And third, she advised agency leaders to consider their intentions when hiring. That means looking at the personas of those seeking positions. “We’re a sales organization, so we need to look at the persona of what makes a good salesperson and then start to target that skillset, but not just in this industry,” she said. “Bring people in and onboard them and orientate them in a way that they can be successful.”


Disruption forces change, whether it’s related to technology, societal unrest or a global pandemic. “The question now becomes, how do we change?” according to Martinez. For CNA, that meant starting with its leadership, Giordano said.

“We actually went so far as requiring that every single one of our leaders and officers of the company complete a three-part leadership learning series on diversity and inclusion, which was all about building on the foundation they already had previously,” she said. Now diversity training became more of a “shift to action.” A shift toward understanding inclusive leadership behaviors to create an inclusive culture every day with each team, she said.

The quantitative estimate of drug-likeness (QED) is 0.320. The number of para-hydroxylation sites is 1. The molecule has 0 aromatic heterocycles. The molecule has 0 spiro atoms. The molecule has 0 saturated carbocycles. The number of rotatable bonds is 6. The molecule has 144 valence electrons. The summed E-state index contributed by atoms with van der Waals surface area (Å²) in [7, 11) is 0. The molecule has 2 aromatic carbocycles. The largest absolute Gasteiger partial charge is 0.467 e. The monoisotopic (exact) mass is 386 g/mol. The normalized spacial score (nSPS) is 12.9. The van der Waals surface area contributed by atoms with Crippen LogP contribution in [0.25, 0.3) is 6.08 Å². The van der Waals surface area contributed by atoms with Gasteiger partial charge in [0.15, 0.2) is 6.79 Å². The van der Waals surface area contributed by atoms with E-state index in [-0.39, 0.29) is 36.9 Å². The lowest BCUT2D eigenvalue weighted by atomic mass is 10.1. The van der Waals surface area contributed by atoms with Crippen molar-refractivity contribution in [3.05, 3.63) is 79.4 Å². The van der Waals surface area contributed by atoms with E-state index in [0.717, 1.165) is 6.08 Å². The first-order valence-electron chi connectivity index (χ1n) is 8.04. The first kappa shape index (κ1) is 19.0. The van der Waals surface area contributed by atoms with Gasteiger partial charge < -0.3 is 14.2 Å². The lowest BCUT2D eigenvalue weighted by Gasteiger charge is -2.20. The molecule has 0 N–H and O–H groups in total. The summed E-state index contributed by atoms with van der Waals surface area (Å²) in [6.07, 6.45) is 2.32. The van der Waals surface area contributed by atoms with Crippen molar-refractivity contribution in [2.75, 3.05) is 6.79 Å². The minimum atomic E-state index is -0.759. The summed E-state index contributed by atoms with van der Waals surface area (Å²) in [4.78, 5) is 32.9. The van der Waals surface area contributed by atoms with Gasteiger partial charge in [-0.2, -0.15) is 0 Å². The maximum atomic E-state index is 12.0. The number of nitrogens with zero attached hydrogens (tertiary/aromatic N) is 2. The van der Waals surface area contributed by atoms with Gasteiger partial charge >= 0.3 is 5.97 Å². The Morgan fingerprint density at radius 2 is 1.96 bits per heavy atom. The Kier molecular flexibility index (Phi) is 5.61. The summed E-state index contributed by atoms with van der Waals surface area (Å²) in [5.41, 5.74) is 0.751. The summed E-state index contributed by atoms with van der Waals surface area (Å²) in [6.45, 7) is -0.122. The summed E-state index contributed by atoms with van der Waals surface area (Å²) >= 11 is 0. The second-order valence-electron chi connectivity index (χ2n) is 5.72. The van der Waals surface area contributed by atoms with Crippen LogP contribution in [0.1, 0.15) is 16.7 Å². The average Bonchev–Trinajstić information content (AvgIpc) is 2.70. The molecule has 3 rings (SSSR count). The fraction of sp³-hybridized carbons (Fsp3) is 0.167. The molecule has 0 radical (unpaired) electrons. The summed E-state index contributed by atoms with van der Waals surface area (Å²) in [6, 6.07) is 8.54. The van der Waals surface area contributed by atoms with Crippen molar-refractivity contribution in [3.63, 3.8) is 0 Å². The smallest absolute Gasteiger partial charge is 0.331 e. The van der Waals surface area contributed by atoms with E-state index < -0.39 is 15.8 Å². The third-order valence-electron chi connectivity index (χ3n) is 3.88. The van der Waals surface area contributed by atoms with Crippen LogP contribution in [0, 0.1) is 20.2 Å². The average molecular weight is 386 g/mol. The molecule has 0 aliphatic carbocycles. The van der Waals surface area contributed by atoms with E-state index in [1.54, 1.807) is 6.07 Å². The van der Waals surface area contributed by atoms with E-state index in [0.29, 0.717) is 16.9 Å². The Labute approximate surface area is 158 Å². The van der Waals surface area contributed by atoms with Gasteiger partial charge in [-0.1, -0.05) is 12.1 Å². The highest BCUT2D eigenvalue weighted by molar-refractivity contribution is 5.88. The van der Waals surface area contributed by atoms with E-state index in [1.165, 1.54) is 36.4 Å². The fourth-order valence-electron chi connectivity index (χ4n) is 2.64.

That set the stage for the emergence of safe spaces to hold at times provocative conversations. “At one time, I think our leaders and our employees would have struggled to perhaps feel comfortable having those conversations.” Giordano believes that through these tough conversations, employers and employees can embrace and celebrate all of the differences that make up a company.

“I think 2020 was a humbling year that taught so many of us that at times, change will be uncomfortable,” Giordano said. “We may stumble and there may be awkward moments, but it’s through those things that we learn and that make us better.”

Martinez agreed.

“Change is driven from the leadership,” she said. The more industry leaders that understand that diversity and inclusion efforts are a business’s responsibility, the better. “It’s not a nice to have ‘initiative,'” she said. “It’s really how do you stay competitive and relevant in your marketplace, just like you would with pricing.”

About Andrea Wells

Andrea Wells is a veteran insurance editor and Editor-in-Chief of Insurance Journal Magazine. More from Andrea Wells